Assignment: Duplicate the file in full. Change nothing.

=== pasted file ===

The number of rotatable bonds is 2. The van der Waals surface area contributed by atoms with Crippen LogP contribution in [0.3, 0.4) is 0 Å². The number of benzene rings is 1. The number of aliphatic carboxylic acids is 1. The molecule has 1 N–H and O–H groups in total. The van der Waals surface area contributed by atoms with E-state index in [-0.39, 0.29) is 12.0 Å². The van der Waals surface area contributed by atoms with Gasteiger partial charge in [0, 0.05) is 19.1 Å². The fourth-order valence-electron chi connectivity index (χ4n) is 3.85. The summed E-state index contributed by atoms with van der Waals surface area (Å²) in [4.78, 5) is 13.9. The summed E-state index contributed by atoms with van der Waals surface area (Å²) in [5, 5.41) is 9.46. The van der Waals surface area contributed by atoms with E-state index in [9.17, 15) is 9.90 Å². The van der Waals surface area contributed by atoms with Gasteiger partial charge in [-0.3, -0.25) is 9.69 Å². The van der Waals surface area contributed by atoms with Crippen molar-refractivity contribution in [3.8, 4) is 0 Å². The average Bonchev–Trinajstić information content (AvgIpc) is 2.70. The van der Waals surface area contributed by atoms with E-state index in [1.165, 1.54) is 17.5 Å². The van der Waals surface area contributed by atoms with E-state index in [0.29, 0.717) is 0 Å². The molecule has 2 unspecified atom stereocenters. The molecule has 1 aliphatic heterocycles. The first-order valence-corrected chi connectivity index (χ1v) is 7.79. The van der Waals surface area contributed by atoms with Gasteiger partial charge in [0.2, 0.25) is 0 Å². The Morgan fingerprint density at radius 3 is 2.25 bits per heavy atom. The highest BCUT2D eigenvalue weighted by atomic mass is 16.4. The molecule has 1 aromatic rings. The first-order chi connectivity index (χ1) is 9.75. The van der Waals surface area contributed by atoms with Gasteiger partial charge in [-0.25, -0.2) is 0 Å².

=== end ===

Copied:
The number of rotatable bonds is 2. The van der Waals surface area contributed by atoms with Crippen LogP contribution in [0.3, 0.4) is 0 Å². The number of benzene rings is 1. The number of aliphatic carboxylic acids is 1. The molecule has 1 N–H and O–H groups in total. The van der Waals surface area contributed by atoms with E-state index in [-0.39, 0.29) is 12.0 Å². The van der Waals surface area contributed by atoms with Gasteiger partial charge in [0, 0.05) is 19.1 Å². The fourth-order valence-electron chi connectivity index (χ4n) is 3.85. The summed E-state index contributed by atoms with van der Waals surface area (Å²) in [4.78, 5) is 13.9. The summed E-state index contributed by atoms with van der Waals surface area (Å²) in [5, 5.41) is 9.46. The van der Waals surface area contributed by atoms with E-state index in [9.17, 15) is 9.90 Å². The van der Waals surface area contributed by atoms with Gasteiger partial charge in [-0.3, -0.25) is 9.69 Å². The van der Waals surface area contributed by atoms with Crippen molar-refractivity contribution in [3.8, 4) is 0 Å². The average Bonchev–Trinajstić information content (AvgIpc) is 2.70. The van der Waals surface area contributed by atoms with E-state index in [1.165, 1.54) is 17.5 Å². The van der Waals surface area contributed by atoms with E-state index in [0.29, 0.717) is 0 Å². The molecule has 2 unspecified atom stereocenters. The molecule has 1 aliphatic heterocycles. The first-order valence-corrected chi connectivity index (χ1v) is 7.79. The van der Waals surface area contributed by atoms with Gasteiger partial charge in [0.2, 0.25) is 0 Å². The Morgan fingerprint density at radius 3 is 2.25 bits per heavy atom. The highest BCUT2D eigenvalue weighted by atomic mass is 16.4. The molecule has 1 aromatic rings. The first-order chi connectivity index (χ1) is 9.75. The van der Waals surface area contributed by atoms with Gasteiger partial charge in [-0.25, -0.2) is 0 Å².